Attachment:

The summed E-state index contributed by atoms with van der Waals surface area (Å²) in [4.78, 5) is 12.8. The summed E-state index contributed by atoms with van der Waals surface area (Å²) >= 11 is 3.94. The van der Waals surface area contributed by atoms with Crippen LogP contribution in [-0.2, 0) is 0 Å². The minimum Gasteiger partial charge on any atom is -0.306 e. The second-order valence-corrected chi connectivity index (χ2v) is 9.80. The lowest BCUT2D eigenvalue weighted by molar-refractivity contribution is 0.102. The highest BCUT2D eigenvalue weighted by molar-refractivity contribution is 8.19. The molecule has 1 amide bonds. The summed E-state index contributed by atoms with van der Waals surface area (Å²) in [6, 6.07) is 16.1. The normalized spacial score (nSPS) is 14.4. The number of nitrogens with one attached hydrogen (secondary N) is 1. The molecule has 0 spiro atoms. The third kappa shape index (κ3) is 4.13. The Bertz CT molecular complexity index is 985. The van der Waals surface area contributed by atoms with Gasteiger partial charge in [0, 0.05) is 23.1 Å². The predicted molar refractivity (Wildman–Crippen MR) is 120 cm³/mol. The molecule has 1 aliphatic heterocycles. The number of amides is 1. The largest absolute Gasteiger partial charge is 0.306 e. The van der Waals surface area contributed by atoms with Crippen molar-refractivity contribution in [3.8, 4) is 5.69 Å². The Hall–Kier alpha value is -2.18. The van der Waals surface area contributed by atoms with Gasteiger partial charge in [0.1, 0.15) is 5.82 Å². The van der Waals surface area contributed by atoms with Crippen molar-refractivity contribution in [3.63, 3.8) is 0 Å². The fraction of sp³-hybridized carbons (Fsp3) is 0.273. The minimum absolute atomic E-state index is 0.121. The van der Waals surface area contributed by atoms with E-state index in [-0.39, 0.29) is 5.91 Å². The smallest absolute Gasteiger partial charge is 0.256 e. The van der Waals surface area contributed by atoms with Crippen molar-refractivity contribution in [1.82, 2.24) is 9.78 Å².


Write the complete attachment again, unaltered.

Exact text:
The summed E-state index contributed by atoms with van der Waals surface area (Å²) in [4.78, 5) is 12.8. The summed E-state index contributed by atoms with van der Waals surface area (Å²) >= 11 is 3.94. The van der Waals surface area contributed by atoms with Crippen LogP contribution in [-0.2, 0) is 0 Å². The minimum Gasteiger partial charge on any atom is -0.306 e. The second-order valence-corrected chi connectivity index (χ2v) is 9.80. The lowest BCUT2D eigenvalue weighted by molar-refractivity contribution is 0.102. The highest BCUT2D eigenvalue weighted by molar-refractivity contribution is 8.19. The molecule has 1 amide bonds. The summed E-state index contributed by atoms with van der Waals surface area (Å²) in [6, 6.07) is 16.1. The normalized spacial score (nSPS) is 14.4. The number of nitrogens with one attached hydrogen (secondary N) is 1. The molecule has 0 spiro atoms. The third kappa shape index (κ3) is 4.13. The Bertz CT molecular complexity index is 985. The van der Waals surface area contributed by atoms with Gasteiger partial charge in [0, 0.05) is 23.1 Å². The predicted molar refractivity (Wildman–Crippen MR) is 120 cm³/mol. The molecule has 1 aliphatic heterocycles. The number of amides is 1. The largest absolute Gasteiger partial charge is 0.306 e. The van der Waals surface area contributed by atoms with Crippen molar-refractivity contribution in [3.8, 4) is 5.69 Å². The Hall–Kier alpha value is -2.18. The van der Waals surface area contributed by atoms with Gasteiger partial charge in [0.1, 0.15) is 5.82 Å². The van der Waals surface area contributed by atoms with Crippen molar-refractivity contribution in [3.63, 3.8) is 0 Å². The fraction of sp³-hybridized carbons (Fsp3) is 0.273. The minimum absolute atomic E-state index is 0.121. The van der Waals surface area contributed by atoms with E-state index in [-0.39, 0.29) is 5.91 Å². The smallest absolute Gasteiger partial charge is 0.256 e. The van der Waals surface area contributed by atoms with Crippen molar-refractivity contribution in [1.82, 2.24) is 9.78 Å².